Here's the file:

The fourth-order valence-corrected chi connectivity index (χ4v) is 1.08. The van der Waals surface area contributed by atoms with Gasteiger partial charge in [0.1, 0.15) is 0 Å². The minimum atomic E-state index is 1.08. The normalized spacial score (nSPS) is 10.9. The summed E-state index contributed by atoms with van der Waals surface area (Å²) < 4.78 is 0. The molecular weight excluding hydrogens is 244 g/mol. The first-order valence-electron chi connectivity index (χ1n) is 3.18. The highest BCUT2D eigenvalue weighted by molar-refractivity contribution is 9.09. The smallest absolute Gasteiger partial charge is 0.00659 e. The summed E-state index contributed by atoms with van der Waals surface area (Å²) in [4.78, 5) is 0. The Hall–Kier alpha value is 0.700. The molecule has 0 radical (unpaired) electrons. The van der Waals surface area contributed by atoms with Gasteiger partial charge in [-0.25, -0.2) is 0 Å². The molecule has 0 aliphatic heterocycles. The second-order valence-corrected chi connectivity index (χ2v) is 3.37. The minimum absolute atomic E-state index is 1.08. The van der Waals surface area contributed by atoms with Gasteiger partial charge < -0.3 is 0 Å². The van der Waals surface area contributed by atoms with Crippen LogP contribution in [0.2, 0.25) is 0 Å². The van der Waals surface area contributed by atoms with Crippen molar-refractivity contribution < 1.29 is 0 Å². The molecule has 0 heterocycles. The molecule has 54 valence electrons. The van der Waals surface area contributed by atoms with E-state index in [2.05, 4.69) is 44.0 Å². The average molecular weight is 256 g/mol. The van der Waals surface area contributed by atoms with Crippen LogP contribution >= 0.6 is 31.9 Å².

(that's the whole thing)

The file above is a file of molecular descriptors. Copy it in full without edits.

The fourth-order valence-corrected chi connectivity index (χ4v) is 1.08. The van der Waals surface area contributed by atoms with Gasteiger partial charge in [0.1, 0.15) is 0 Å². The minimum atomic E-state index is 1.08. The normalized spacial score (nSPS) is 10.9. The summed E-state index contributed by atoms with van der Waals surface area (Å²) < 4.78 is 0. The molecular weight excluding hydrogens is 244 g/mol. The first-order valence-electron chi connectivity index (χ1n) is 3.18. The highest BCUT2D eigenvalue weighted by molar-refractivity contribution is 9.09. The smallest absolute Gasteiger partial charge is 0.00659 e. The summed E-state index contributed by atoms with van der Waals surface area (Å²) in [4.78, 5) is 0. The Hall–Kier alpha value is 0.700. The molecule has 0 radical (unpaired) electrons. The van der Waals surface area contributed by atoms with Gasteiger partial charge in [-0.25, -0.2) is 0 Å². The molecule has 0 aliphatic heterocycles. The second-order valence-corrected chi connectivity index (χ2v) is 3.37. The minimum absolute atomic E-state index is 1.08. The van der Waals surface area contributed by atoms with Gasteiger partial charge < -0.3 is 0 Å². The van der Waals surface area contributed by atoms with Crippen LogP contribution in [0.2, 0.25) is 0 Å². The van der Waals surface area contributed by atoms with Crippen molar-refractivity contribution < 1.29 is 0 Å². The molecule has 0 heterocycles. The molecule has 54 valence electrons. The van der Waals surface area contributed by atoms with E-state index in [2.05, 4.69) is 44.0 Å². The average molecular weight is 256 g/mol. The van der Waals surface area contributed by atoms with Crippen LogP contribution >= 0.6 is 31.9 Å².